[59]
Bachmann S. Epidemiology of Suicide and the Psychiatric Perspective. International Journal of Environmental Research and Public Health. 2018; 15: 1425.
[60]
Tovilla-Zárate CA, González-Castro TB, Juárez-Rojop I, Pool García S, Velázquez-Sánchez MP, Villar-Soto M, et al. Study on genes of the serotonergic system and suicidal behavior: protocol for a case-control study in Mexican population. BMC Psychiatry. 2014; 14: 29.
[61]
Beden O, Senol E, Atay S, Ak H, Altintoprak AE, Kiyan GS, et al. TPH1 a218 allele is associated with suicidal behavior in Turkish population. Legal Medicine. 2016; 21: 15–18.
[62]
Buttenschøn HN, Flint TJ, Foldager L, Qin P, Christoffersen S, Hansen NF, et al. An association study of suicide and candidate genes in the serotonergic system. Journal of Affective Disorders. 2013; 148: 291–298.
[63]
Pan Y, Zhang J, Qiu H, Yu P, Liu Z, Liu B, et al. Association of polymorphisms in HTR2a, TPH1, and TPH2 genes with attempted suicide in rural China. Psychiatric Genetics. 2019; 29: 79–85.
[64]
Goçi Uka A, Agani F, Blyta A, Hoxha B, Haxhibeqiri S, Haxhibeqiri V, et al. Role of the allelic variation in the 5-hydroxytryptamıne receptor 1A (HTR1A) and the tryptophan hydroxylase 2 (tph2) genes in the development of ptsd. Psychiatria Danubina. 2019; 31: 256–262.
[65]
Hormozi M, Zarei F, Rasouli A, Salimi S, Taji O, Narooie-Nejad M. Association study of TPH1 (rs1800532) and TPH2 (rs4570625) polymorphisms in type 1 bipolar disorder in Iran. Gene, Cell and Tissue. 2018; 5: e86109.
[66]
Han K, Won E, Kang J, Kim A, Yoon H, Chang HS, et al. Local gyrification index in patients with major depressive disorder and its association with tryptophan hydroxylase-2 (TPH2) polymorphism. Human Brain Mapping. 2017; 38: 1299–1310.
[67]
Wigner P, Czarny P, Synowiec E, Bijak M, Białek K, Talarowska M, et al. Association between single nucleotide polymorphisms of TPH1 and TPH2 genes, and depressive disorders. Journal of Cellular and Molecular Medicine. 2018; 22: 1778–1791.
[68]
Pereira GRC, Tavares GDB, de Freitas MCD, De Mesquita JF. In silico analysis of the tryptophan hydroxylase 2 (TPH2) protein variants related to psychiatric disorders. PLoS ONE. 2020; 15: e0229730.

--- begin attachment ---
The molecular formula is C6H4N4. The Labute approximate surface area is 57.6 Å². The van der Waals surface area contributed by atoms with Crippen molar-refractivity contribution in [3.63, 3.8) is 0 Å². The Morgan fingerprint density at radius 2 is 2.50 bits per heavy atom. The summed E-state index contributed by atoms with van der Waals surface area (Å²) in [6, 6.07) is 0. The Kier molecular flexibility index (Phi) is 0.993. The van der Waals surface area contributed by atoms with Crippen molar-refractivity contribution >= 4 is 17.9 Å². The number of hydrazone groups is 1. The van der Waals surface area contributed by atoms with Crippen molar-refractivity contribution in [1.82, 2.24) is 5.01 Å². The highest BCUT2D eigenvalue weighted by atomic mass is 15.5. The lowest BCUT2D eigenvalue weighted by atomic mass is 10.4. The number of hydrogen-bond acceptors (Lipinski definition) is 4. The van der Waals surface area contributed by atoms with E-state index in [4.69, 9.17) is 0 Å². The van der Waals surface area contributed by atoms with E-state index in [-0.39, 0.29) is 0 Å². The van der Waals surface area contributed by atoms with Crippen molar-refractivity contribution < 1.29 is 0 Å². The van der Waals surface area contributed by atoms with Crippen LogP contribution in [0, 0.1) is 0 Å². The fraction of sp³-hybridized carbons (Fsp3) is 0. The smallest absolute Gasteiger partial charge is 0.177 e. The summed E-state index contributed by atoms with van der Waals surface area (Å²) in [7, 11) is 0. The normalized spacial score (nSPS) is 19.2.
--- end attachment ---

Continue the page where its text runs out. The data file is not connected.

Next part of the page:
[69]
Mirkovic B, Cohen D, Laurent C, Lasfar M, Marguet C, Gerardin P. A case-control association study of 12 candidate genes and attempted suicide in French adolescents. International Journal of Adolescent Medicine and Health. 2017; 32: /j/ijamh.2020.32.issue-1/ijamh-2017-0089/ijamh-2017-0089.xml.
[70]
Wrzosek M, Łukaszkiewicz J, Wrzosek M, Serafin P, Jakubczyk A, Klimkiewicz A, et al. Association of polymorphisms in HTR2a, HTR1a and TPH2 genes with suicide attempts in alcohol dependence: a preliminary report. Psychiatry Research. 2011; 190: 149–151.
[71]
Basu A, Chadda RK, Sood M, Kaur H, Kukreti R. A preliminary association study between serotonin transporter (5-HTTLPR), receptor polymorphisms (5-HTR1a, 5-HTR2a) and depression symptom-clusters in a north Indian population suffering from Major Depressive Disorder (MDD). Asian Journal of Psychiatry. 2019; 43: 184–188.
[72]
Vai B, Serretti A, Poletti S, Mascia M, Lorenzi C, Colombo C, et al. Cortico-limbic functional connectivity mediates the effect of early life stress on suicidality in bipolar depressed 5-HTTLPR*s carriers. Journal of Affective Disorders. 2020; 263: 420–427.
[73]
Consoloni J, Ibrahim EC, Lefebvre M, Zendjidjian X, Olié E, Mazzola-Pomietto P, et al. Serotonin transporter gene expression predicts the worsening of suicidal ideation and suicide attempts along a long-term follow-up of a Major Depressive Episode. European Neuropsychopharmacology. 2018; 28: 401–414.
[74]
Joniec-Maciejak I, Ciesielska A, Poniatowski ŁA, Wawer A, Sznejder-Pachołek A, Wojnar E, et al. Effects of α-Synuclein Monomers Administration in the Gigantocellular Reticular Nucleus on Neurotransmission in Mouse Model. Neurochemical Research. 2019; 44: 968–977.
[75]
Olczak M, Poniatowski A, Niderla-Bielińska J, Kwiatkowska M, Chutorański D, Tarka S, et al. Concentration of microtubule associated protein tau (MAPT) in urine and saliva as a potential biomarker of traumatic brain injury in relationship with blood-brain barrier disruption in postmortem examination. Forensic Science International. 2019; 301: 28–36.
Publisher’s Note: IMR Press stays neutral with regard to jurisdictional claims in published maps and institutional affiliations.
Share
Back to top